advertisement
07 October 2019

Trio awarded Nobel Prize in Medicine for groundbreaking research on cells and oxygen

Three researchers were awarded the Nobel Prize in Medicine for discoveries on how cells sense and adapt to oxygen availability, which is a groundbreaking improvement for fighting illnesses, like cancer and anaemia.

US researchers William Kaelin and Gregg Semenza and Britain's Peter Ratcliffe on Monday shared the Nobel Medicine Prize for discoveries on how cells sense and adapt to oxygen availability, the Nobel Assembly said.

"They established the basis for our understanding of how oxygen levels affect cellular metabolism and physiological function," the jury said. Their research has "paved the way for promising new strategies to fight anemia, cancer and many other diseases."

The jury said the trio had identified molecular machinery that regulates the activity of genes in response to varying levels of oxygen, which is central to a large number of diseases.

"Intense ongoing efforts in academic laboratories and pharmaceutical companies are now focused on developing drugs that can interfere with different disease states by either activating, or blocking, the oxygen-sensing machinery," the jury said.

Kaelin works at the Howard Hughes Medical Institute in the US, while Semenza is director of the Vascular Research Program at the John Hopkins Institute for Cell Engineering.

Ratcliffe is director of clinical research at the Francis Crick Institute in London, and director of the Target Discovery Institute in Oxford.

The three will share the Nobel prize sum of nine million Swedish kronor (about R13 730 000, $914 000 or €833 000).

They will receive their prize from King Carl XVI Gustaf at a formal ceremony in Stockholm on December 10, the anniversary of the 1896 death of scientist Alfred Nobel who created the prizes in his last will and testament.

Nobel Prize season continues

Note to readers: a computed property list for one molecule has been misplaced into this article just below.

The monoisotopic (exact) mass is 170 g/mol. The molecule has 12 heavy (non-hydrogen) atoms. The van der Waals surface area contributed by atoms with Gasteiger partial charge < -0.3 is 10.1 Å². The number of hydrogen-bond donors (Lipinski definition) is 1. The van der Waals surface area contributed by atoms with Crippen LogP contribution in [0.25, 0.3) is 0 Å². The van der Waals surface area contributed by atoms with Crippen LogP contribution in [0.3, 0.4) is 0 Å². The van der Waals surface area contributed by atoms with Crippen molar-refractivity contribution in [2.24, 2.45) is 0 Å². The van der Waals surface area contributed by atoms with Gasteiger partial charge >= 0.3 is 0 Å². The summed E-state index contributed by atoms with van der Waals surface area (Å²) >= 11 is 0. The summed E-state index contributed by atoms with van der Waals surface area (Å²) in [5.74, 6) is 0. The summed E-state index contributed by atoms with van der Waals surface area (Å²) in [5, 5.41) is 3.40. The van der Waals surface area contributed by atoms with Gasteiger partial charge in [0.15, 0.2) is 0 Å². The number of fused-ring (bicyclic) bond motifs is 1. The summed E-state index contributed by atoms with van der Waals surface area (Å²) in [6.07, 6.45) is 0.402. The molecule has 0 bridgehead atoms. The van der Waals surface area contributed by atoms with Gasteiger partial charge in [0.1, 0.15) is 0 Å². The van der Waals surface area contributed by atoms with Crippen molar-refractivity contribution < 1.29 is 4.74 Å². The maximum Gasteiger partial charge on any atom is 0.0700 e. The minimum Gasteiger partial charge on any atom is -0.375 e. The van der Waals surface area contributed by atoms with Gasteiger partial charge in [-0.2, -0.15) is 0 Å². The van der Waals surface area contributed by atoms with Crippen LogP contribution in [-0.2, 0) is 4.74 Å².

Last year, the honour went to immunologists James Allison of the US and Tasuku Honjo of Japan, for figuring out how to release the immune system's brakes to allow it to attack cancer cells more efficiently.

The winners of this year's Physics Prize will be revealed on Tuesday, followed by the Chemistry Prize on Wednesday.

The Literature Prize will be announced on Thursday, with two laureates to be crowned after a sexual harassment scandal forced the Swedish Academy to postpone the 2018 award, for the first time in 70 years.

The Peace Prize will follow on Friday, with bookies predicting a win for Swedish teen climate activist Greta Thunberg on betting sites such as Ladbrokes.

The Economics Prize will wrap up the Nobel prize season on Monday, October 14.

Image credit: iStock

 
NEXT ON HEALTH24X

More:

News
advertisement

Live healthier

Lifestyle »

E-cigarettes: Here are five things to know

E-cigarettes have become hugely popular in the past decade, but a rash of vaping-linked deaths and illnesses in the US is feeding caution about a product that's already banned in some places.

Allergy »

Ditch the itch: Researchers find new drug to fight hives

A new drug works by targeting an immune system antibody called immunoglobulin E, which is responsible for the allergic reaction that causes hives.